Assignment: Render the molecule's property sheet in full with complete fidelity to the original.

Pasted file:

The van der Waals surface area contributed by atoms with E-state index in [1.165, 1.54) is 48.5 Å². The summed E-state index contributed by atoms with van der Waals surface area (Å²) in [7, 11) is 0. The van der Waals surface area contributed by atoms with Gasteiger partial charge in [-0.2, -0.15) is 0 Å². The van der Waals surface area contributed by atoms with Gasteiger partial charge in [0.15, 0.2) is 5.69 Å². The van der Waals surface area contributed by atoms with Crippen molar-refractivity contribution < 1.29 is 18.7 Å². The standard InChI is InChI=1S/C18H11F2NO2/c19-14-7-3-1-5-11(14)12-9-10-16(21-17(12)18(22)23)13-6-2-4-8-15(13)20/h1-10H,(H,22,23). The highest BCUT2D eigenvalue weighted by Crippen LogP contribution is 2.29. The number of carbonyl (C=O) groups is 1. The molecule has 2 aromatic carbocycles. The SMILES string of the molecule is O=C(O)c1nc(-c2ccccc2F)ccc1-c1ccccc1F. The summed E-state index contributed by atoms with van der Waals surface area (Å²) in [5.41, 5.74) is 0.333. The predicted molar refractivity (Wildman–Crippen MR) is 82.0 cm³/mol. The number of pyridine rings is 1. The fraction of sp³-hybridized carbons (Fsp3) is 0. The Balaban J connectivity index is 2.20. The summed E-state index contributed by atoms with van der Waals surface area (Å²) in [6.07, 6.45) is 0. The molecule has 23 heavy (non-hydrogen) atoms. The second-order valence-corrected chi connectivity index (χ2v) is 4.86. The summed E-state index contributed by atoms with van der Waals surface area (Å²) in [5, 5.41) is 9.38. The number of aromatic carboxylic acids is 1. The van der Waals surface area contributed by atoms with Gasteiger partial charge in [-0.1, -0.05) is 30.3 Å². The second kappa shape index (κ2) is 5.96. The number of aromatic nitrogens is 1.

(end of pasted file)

The van der Waals surface area contributed by atoms with E-state index in [1.165, 1.54) is 48.5 Å². The summed E-state index contributed by atoms with van der Waals surface area (Å²) in [7, 11) is 0. The van der Waals surface area contributed by atoms with Gasteiger partial charge in [-0.2, -0.15) is 0 Å². The van der Waals surface area contributed by atoms with Gasteiger partial charge in [0.15, 0.2) is 5.69 Å². The van der Waals surface area contributed by atoms with Crippen molar-refractivity contribution < 1.29 is 18.7 Å². The standard InChI is InChI=1S/C18H11F2NO2/c19-14-7-3-1-5-11(14)12-9-10-16(21-17(12)18(22)23)13-6-2-4-8-15(13)20/h1-10H,(H,22,23). The highest BCUT2D eigenvalue weighted by Crippen LogP contribution is 2.29. The number of carbonyl (C=O) groups is 1. The molecule has 2 aromatic carbocycles. The SMILES string of the molecule is O=C(O)c1nc(-c2ccccc2F)ccc1-c1ccccc1F. The summed E-state index contributed by atoms with van der Waals surface area (Å²) in [5.41, 5.74) is 0.333. The predicted molar refractivity (Wildman–Crippen MR) is 82.0 cm³/mol. The number of pyridine rings is 1. The fraction of sp³-hybridized carbons (Fsp3) is 0. The Balaban J connectivity index is 2.20. The summed E-state index contributed by atoms with van der Waals surface area (Å²) in [6.07, 6.45) is 0. The molecule has 23 heavy (non-hydrogen) atoms. The second-order valence-corrected chi connectivity index (χ2v) is 4.86. The summed E-state index contributed by atoms with van der Waals surface area (Å²) in [5, 5.41) is 9.38. The number of aromatic carboxylic acids is 1. The van der Waals surface area contributed by atoms with Gasteiger partial charge in [-0.1, -0.05) is 30.3 Å². The second kappa shape index (κ2) is 5.96. The number of aromatic nitrogens is 1.